What is the story about?
After killing her volatile brother Ashish and rebelling against her strongman father Ameya, Poornima Gaikwad is now the interim Chief Minister of Maharashtra. With the help of ex-policeman Wasim Khan, loyal accountant Purushottam and wizened politician Jagdish Gurav, Poornima attempts to govern the state and gear up for the forthcoming elections, while trying to fix her failing marriage. However, a wounded Ameya decides to exact revenge from his daughter.
One of the biggest drawbacks about Season 1 of City of Dreams was how creator and director Nagesh Kukunoor had stuffed the story with too many subplots that often took the focus away from the story of the Gaikwad family. This anomaly is corrected a lot in Season 2, with Kukunoor and co-writer Rohit Banawlikar letting the core conflicts between Poornima and Ameya bubble at all times, without sacrificing the slow-burn nature of the narrative. While the first four episodes progress sluggishly, the pace picks up dramatically in the next six episodes, with a climactic episode that is brilliantly staged. Apart from one particular track, which sticks out like a sore thumb, the subplots in focus here are all initimately tied to the central dogfight, and that is what makes City of Dreams engaging in its second avatar.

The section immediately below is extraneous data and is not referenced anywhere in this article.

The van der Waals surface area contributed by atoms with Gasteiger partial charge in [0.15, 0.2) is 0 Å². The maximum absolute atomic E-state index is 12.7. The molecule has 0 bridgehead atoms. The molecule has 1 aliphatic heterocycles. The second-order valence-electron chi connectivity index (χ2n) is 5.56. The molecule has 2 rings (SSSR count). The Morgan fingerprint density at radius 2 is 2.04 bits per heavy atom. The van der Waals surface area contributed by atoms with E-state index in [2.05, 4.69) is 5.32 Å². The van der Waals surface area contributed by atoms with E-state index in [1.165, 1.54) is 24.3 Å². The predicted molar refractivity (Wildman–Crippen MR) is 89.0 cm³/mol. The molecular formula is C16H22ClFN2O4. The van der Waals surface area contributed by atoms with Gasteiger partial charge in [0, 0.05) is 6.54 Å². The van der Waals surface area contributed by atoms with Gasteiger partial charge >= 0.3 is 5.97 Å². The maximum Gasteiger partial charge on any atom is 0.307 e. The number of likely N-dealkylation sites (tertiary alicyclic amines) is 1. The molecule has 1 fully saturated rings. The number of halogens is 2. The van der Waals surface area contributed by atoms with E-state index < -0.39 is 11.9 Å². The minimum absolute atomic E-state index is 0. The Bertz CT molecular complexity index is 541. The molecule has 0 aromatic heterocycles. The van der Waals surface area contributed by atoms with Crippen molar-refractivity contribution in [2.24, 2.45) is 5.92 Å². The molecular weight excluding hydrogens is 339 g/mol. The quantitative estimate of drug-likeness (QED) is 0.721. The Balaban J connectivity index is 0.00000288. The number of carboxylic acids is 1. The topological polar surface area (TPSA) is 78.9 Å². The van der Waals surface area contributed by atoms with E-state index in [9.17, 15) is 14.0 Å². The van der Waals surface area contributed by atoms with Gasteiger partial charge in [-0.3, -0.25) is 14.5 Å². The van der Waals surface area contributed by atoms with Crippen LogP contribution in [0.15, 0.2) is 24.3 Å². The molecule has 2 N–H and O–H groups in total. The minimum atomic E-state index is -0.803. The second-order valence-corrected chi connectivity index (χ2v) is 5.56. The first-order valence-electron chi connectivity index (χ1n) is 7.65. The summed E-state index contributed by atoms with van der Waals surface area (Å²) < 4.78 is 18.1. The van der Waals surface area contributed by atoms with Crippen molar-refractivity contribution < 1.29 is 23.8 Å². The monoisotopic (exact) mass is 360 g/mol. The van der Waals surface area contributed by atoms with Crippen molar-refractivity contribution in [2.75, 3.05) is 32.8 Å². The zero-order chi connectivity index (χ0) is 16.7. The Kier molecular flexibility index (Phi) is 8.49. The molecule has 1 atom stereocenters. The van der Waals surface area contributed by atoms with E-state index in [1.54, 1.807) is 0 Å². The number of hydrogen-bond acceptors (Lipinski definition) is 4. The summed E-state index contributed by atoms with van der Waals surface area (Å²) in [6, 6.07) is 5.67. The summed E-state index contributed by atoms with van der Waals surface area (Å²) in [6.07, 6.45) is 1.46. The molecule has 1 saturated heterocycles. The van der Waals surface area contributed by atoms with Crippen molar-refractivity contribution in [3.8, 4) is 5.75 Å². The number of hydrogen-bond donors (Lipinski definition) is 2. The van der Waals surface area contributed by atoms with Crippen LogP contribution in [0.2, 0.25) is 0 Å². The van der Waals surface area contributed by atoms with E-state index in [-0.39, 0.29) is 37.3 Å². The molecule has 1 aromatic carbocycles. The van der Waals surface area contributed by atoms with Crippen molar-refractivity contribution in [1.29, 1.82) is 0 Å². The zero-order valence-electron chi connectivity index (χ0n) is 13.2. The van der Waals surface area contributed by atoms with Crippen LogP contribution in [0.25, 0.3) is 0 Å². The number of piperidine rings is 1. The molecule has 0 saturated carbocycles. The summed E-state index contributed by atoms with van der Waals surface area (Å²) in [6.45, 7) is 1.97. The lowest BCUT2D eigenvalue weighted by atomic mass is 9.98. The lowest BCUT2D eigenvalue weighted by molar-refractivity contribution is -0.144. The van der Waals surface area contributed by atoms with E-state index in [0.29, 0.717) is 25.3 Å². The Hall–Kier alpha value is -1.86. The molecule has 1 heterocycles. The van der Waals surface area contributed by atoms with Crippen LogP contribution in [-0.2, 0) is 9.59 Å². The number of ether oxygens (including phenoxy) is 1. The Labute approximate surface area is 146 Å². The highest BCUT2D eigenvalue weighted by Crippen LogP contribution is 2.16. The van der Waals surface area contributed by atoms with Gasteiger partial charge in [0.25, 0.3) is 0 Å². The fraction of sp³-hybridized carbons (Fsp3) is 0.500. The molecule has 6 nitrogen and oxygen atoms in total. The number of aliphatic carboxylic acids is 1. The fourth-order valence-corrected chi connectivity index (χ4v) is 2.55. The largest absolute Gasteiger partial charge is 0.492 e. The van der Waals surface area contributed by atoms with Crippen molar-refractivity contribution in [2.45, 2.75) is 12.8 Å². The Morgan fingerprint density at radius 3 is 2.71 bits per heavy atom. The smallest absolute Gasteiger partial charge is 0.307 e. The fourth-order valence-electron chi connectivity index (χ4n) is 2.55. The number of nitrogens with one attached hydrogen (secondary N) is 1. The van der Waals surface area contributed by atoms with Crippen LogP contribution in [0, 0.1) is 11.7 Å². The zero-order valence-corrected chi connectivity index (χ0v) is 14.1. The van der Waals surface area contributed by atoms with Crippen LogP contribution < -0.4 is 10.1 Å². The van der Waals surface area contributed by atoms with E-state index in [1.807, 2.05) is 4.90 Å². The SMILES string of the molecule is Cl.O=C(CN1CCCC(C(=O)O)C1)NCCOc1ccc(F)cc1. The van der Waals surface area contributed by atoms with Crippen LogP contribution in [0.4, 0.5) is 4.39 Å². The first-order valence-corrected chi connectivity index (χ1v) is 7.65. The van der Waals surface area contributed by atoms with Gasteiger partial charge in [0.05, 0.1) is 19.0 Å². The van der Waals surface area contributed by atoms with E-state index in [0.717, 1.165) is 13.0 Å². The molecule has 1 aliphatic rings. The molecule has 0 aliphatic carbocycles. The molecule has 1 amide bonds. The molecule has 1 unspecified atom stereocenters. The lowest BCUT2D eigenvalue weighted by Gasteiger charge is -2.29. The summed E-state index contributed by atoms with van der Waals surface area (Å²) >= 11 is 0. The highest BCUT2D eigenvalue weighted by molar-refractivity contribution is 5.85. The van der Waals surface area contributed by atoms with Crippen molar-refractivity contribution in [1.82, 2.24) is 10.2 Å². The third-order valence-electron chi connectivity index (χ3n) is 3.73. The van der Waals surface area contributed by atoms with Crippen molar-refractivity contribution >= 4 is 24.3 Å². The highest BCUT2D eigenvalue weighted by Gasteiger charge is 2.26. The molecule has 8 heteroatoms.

The entire cast puts up a great show. Priya Bapat is in terrific form as Poornima, portraying her with a mix of cockiness, arrogance, stubbornness and righteousness. The great Atul Kulkarni is great in a scenery-chewing turn as Ameya, showing how even a wheelchair cannot stop him from being manipulative and cruel. Eijaz Khan reins in his bombastic Wasim Khan this time around, but he is great in the last couple of episodes. Sachin Pilgaonkar is chameleon-like as Gurav. Sandeep Kulkarni is dependable as the hapless Purushottam, while Flora Saini becomes the femme fatale again as Asha. Shishir Sharma is menacing yet again as industrialist Ramnik Mehta. Addinath M. Kothare shines as Mahesh Aravle, Poornima's college crush.
I didn't care much for their track, which often takes away focus from the main story, but both Ankur Rathee and Shriyam Bhagnani are charming to watch as Arvind and Tanya.
Music & Other Departments
Tapas Relia's background score is bombastic as usual. Sabrina Singh's production design is decent.
The climactic episode is filmed with impressive urgency.
The Arvind-Tanya track sticks out like a sore thumb.
Certain scenes depicting torture might not be suitable for family audiences.
Did I enjoy it?
Do I recommend it?
It's easily a gripping watch.